27. 4 out of 5

    Madeline

    Not sure about this book, but I read it for bookclub and it got mixed reviews. Interesting for the question of memory, a favourite of mine. The child abuse was troubling. I wasn't impressed by the writing; I found it repetitive and poorly edited. Too many cooks? I watched the Netflix movie first and was more impressed by the story in that form - not usual for me. Not sure about this book, but I read it for bookclub and it got mixed reviews. Interesting for the question of memory, a favourite of mine. The child abuse was troubling. I wasn't impressed by the writing; I found it repetitive and poorly edited. Too many cooks? I watched the Netflix movie first and was more impressed by the story in that form - not usual for me.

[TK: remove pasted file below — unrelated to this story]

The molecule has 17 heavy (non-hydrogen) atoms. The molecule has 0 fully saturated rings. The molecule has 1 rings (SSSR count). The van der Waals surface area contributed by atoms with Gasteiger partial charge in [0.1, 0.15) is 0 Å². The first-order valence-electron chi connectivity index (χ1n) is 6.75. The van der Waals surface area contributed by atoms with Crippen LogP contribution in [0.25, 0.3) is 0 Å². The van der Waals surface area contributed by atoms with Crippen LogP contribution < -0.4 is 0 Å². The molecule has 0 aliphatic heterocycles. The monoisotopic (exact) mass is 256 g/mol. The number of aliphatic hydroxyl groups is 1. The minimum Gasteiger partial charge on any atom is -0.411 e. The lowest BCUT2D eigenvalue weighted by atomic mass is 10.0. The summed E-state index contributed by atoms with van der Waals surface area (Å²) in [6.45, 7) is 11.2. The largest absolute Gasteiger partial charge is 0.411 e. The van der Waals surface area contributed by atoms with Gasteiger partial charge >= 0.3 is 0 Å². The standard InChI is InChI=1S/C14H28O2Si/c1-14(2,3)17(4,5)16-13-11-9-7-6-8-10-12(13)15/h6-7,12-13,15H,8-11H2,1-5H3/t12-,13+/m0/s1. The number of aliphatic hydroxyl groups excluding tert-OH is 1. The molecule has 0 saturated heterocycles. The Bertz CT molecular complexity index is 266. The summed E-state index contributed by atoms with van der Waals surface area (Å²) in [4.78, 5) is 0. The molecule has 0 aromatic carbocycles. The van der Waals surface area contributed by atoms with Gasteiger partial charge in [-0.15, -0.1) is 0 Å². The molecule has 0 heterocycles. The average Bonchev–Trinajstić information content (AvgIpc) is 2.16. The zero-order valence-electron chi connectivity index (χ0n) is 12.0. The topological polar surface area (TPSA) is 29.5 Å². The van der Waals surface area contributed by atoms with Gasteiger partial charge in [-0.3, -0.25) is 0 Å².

28. 4 out of 5

    Cindy

    When I read there was a documentary coming out on Netflix, I wanted to read the source material to find out what the big secret was. While the story is certainly compelling, the writing was a bit subpar.

  29. 4 out of 5

    Karrington Knight

    I found out there was a book after watching the Netflix docu-series. I really enjoyed how we were able to understand the stories of not just Marcus and Alex, but also their siblings, Oliver and Amanda! Very powerful book!

  30. 4 out of 5

    Bradley

    Interesting perspective on memory suppression This book teaches us that every gain commands personal sacrifice and you have no way of predicting or dictating that price.